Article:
Next up, let’s consider my teen years: That Certain Something, Jonathan Livingston Seagull and way over on the left, Dr. Zhivago. Probably the weirdest collection for a teenage girl to be found. That Certain Something is a book on developing charm, of all things. You might say it was the first self-help book I ever read. It even has a quiz at the end to see how charming you are. (Note: for those of a certain age, the author was Arlene Francis — she of game show fame.)
As for Jonathan LS … well, as a matter of fact, yes. I was one of those teenage girls who thought Jonathan was deep. Truly deep, man.
Dr. Zhivago is when my serious reading began. It took three attempts and a course in Russian history before I finally understood the novel was waaaay more than a love story. I felt oh-so-smart when I figured it out, and in the process learned some books are worth a second (or third) try.
From there it was an easy jump to other classics, my favorites being The Great Gatsby and Pride and Prejudice. And then there’s Giants in the Earth, by O.E. Rölvaag.
Never heard of it? Neither did I until I heard a portion of it on the radio. I immediately ordered two copies, one for me and one for my dad. Reason being, the book is about Norwegian immigrants to the Dakota territories and it opens with a man walking ahead of their ox-pulled wagon — the same story my dad told about his grandfather.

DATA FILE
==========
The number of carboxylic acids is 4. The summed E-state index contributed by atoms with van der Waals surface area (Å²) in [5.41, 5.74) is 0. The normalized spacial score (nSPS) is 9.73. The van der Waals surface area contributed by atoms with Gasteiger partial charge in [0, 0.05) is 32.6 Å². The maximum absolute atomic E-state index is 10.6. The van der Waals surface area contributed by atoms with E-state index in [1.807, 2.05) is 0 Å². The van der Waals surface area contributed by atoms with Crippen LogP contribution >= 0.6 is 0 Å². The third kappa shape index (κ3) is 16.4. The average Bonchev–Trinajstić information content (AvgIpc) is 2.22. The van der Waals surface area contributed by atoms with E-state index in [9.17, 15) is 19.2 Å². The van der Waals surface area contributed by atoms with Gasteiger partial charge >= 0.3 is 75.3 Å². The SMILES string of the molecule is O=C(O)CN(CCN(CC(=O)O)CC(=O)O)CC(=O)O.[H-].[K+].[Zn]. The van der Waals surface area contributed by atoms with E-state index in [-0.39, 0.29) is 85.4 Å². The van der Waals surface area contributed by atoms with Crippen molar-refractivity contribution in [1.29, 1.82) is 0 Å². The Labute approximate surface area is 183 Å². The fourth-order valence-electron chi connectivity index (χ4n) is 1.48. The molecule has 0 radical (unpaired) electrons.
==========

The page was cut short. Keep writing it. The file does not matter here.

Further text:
Later when my dad was hospitalized with congestive heart failure, I visited him. He brought up the novel and I found out things I never knew — like how his dad would tell him stories of trolls and other folk tales, and I learned more details about his mom’s depression after his dad died (in the book, the main character’s wife suffers from mental illness). My dad passed away a few months after our impromptu book discussion. Some books you enjoy, some you recommend, others hold treasured memories. Giants in the Earth is all of those things for me.
Closing in on our Final Five, you’ll see there’s Lanterns & Lances by James Thurber. I’ve mentioned before this served as inspiration for the Feeding on Folly moniker, and as I said in my ‘about me’ page, I’m a huge Thurber fan. This book doesn’t include his most well-known writings, but it’s about 60 years old and it smells lovely.
As I Live and Breathe, A Sense of the Morning, and Here Be Dragons were all accidental discoveries. Either found in used bookstores or at a “friends of the library” sale, they weren’t my usual choices of reading but became instant favorites. As I Live and Breathe is a sweet, humorous tale of the author and his wife in the ’40s and ’50s. A Sense of the Morning contains essays on nature, but it’s so much more than that. This book reminds me how to look at the world with a sense of wonder. And Here Be Dragons… well, that book taught me way more about the world than any science class did. If you have any interest in evolution or plate tectonics, or even if you don’t have interest, read this book. It explains things better than anything else I’ve read.
That leaves us with Bird by Bird, by Anne Lamott. Hands down, my favorite book on writing. Whenever I start feeling sorry for myself and thinking I’ll never write anything good, it helps to think of this book and picture Lamott whispering over my shoulder, “go ahead, get that shitty first draft done.” (Hmm. Might be time to reread this one.)